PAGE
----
- Where was central search and rescue command post and who was in charge of that? Honore? When did Honore arrive? What exactly is the scope of his responsibility? Just NOLA? Does he command Coast Guard too? Does he command STATE National Guard as well? Who was he reporting to? Was HE responsible for reporting on existence of and needs at the Convention Center as well, since presumably he was Fed Man in Charge in NOLA? Did he? Did it go unheeded?
- FEMA is not in charge of security, but is in charge of provisions, along with Red Cross, but can't go where it's not secure. Who tells Red Cross where to go and when? FEMA
The position:NOLA not secured quickly enough after Hurricane Katrina is of concern to those who fear that the city may be undergoing an extended period of lawlessness and looting, and that its economy may not recover. Whether this is likely to lead to additional business failures or loss of economic opportunity a decade hence is an open question, that is, what is quickly "enough".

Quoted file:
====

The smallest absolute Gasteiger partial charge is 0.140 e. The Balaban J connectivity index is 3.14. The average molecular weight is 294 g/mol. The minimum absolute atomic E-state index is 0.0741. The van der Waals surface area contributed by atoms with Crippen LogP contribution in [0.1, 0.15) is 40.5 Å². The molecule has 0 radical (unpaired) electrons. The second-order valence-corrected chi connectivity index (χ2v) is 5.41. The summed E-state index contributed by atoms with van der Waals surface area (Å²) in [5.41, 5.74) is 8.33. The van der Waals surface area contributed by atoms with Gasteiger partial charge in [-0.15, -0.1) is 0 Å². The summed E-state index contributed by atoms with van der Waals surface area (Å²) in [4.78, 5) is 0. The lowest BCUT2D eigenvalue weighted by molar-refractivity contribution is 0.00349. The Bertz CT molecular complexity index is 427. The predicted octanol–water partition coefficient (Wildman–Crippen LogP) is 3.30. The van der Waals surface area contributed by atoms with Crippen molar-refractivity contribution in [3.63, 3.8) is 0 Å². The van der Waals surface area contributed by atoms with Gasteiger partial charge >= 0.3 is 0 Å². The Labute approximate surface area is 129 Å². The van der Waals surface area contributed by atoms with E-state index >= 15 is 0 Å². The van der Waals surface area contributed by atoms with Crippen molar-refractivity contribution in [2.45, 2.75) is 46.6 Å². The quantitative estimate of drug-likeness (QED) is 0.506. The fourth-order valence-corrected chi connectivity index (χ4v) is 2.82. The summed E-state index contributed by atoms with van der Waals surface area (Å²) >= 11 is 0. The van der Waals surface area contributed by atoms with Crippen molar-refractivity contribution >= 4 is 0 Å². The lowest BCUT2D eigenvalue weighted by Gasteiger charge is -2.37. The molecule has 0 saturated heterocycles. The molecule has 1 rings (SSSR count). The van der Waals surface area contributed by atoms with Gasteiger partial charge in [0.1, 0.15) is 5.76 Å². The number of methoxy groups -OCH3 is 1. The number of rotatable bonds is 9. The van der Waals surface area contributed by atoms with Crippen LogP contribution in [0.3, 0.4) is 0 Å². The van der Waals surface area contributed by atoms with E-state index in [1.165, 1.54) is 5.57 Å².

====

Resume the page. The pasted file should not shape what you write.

The arguments for this position include:
- Of course it wasn't, there were not enough security personnel to handle it. No leadership available to do this, while it was busy with humanitarian issues
- Louisiana Gov called in STATE Natl Guard. How many were there? Clearly not enough.
- The FED NATL GUARD weren't in position beforehand - many offers came in, apparently paper didn't go through. When did it finally come? Friday with the President's press junket, or where there more before that?
- How many STATE National Guard w/ equip, if any, are in Iraq? Did that have an effect? At the very least it reduced the troops available for domestic issues